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I have an OpenGL code, with 3 different shader programs. I have a simple question, I know fragment shaders are executed for every every fragment in the scene. But is there a way using which we can find how many fragments are there in the scene? Correct me if i am wrong, but the fragment shader is executed for each fragments, so

Number of fragments = number of times fragment shader executed?

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To answer your question let's look at how the typical OpenGL pipline works.

Vertex Shader -> Geometry Shader (Optional) -> Clipping -> Rasterization -> Pixel Shader ---------------> Fragments Merge.

I want to stress the fact that one pixel is not necessarily one fragment, multiple fragment can be combined to make one pixel, other fragments are discarded due to depth test , stencil test, blending. A Fragment shader will be executed for those fragments even though they might merged/discarded later.

I don't know a way give you exact number of the fragments in a scene, maybe there is a tool for NVidia or ATI than can give you how many times a fragment shader is executed.

Regardless of the actual numbers it's important to understand that due to the parallel nature of the GPU fragment shaders are executed on parallel on multiple fragments, it is also more important to profile your application and understand if it is GPU bound and if the bottleneck is in the vertex or fragment stage. here is a good article from GPU gems that explains how the GPU works.

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    \$\begingroup\$ One fragment != pixel. And multiple fragments can be combined to make one pixel... that is what we call Multi-sampling. :) \$\endgroup\$ – 2am Oct 25 '13 at 17:12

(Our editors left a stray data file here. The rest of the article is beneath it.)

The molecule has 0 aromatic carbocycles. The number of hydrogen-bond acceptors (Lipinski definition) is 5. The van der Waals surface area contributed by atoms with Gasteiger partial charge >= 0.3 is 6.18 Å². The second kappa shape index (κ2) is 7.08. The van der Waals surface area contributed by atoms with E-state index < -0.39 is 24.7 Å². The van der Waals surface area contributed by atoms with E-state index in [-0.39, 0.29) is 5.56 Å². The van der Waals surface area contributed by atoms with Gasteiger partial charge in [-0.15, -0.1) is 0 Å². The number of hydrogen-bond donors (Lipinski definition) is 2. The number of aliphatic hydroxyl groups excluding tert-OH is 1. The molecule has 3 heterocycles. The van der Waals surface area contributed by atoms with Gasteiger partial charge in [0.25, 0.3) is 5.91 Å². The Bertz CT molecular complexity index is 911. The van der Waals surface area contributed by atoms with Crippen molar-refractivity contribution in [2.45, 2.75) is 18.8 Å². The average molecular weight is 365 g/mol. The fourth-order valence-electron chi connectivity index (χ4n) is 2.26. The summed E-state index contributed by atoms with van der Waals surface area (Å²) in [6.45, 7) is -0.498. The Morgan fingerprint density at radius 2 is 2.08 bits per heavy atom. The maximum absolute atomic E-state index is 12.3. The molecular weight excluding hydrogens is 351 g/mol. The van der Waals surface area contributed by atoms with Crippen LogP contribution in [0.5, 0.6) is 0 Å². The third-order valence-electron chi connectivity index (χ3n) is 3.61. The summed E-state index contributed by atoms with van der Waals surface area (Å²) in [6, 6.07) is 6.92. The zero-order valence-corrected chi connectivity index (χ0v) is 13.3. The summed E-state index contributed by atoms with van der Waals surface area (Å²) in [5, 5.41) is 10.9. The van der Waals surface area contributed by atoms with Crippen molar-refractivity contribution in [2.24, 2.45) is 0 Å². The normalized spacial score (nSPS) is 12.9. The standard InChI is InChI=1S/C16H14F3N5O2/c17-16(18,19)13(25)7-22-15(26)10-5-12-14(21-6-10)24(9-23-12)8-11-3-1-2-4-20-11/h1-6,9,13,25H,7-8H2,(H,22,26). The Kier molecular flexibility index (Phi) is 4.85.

• \$\begingroup\$ not only multisampling, depth test might result in fragments not shown are still processed by the fragment shader. Also applies for other kind of tests (stencil , alpha test etc) \$\endgroup\$ – concept3d Oct 25 '13 at 17:37
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    \$\begingroup\$ It's very important to consider fragments that are overwritten due to ZPass. This is why in certain circumstances, rendering front-to-back can help performance in fill-rate limited applications. \$\endgroup\$ – Arelius Oct 25 '13 at 17:46
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    \$\begingroup\$ The amount of work done for each fragment is also an important factor; a z-only pre-pass is most definitely not comparable to a complex lighting setup. This honestly seems a meaningless metric and I'd question if there's much value in having it. \$\endgroup\$ – Maximus Minimus Oct 26 '13 at 16:04
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You can, with a suitably recent version of GL, use the query objects support. See glGenQueries and glBeginQuery for documentation on their use.

With this, you can use GL_SAMPLES_PASSED as the query type. Assuming you aren't doing anything to disable early-Z, this should get you close to what you're looking for, enough for performance measurements at the least.

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A fragment shader is executed for each fragment once.One fragment is one pixel. so it depends on what are you rendering:

For example if it takes up the whole screen( like a post-process effect ) it is executed as many times as many pixels are there on your screen.( Resolution.x * Resolution.y ).

So basically it is called once for each pixel.

If you are interested for more exact numbers, you could use shader atomics to test specific cases.

Here are some links about the usage of shader atomic counters. They are basically counters that are consistent across shaders, their usage is more performance expensive tough.

link1, link2

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    \$\begingroup\$ If you're using multisampling (MSAA, etc.) it's number of pixels * number of samples. \$\endgroup\$ – Robert Rouhani Oct 25 '13 at 16:55
  • \$\begingroup\$ @akltar, would you like to elaborate more on shader automics? I googled it, didnt find anything. \$\endgroup\$ – 2am Oct 25 '13 at 17:15
  • \$\begingroup\$ @RobertRouhani No, with MSAA the fragment shader is still executed once per pixel per primitive, not for each sample. (Unless you specifically turn on sample-frequency shading, which is not usual.) \$\endgroup\$ – Nathan Reed Oct 25 '13 at 18:14
  • \$\begingroup\$ @NathanReed Oh, right, that's SSAA/FSAA, MSAA just checks coverage at the sub-pixel level... my bad. \$\endgroup\$ – Robert Rouhani Oct 25 '13 at 18:32
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You can use openGL atomic counter to increment a value inside your fragment shader. Here is a tutorial on opengl atomics: OpenGL Atomic Counters

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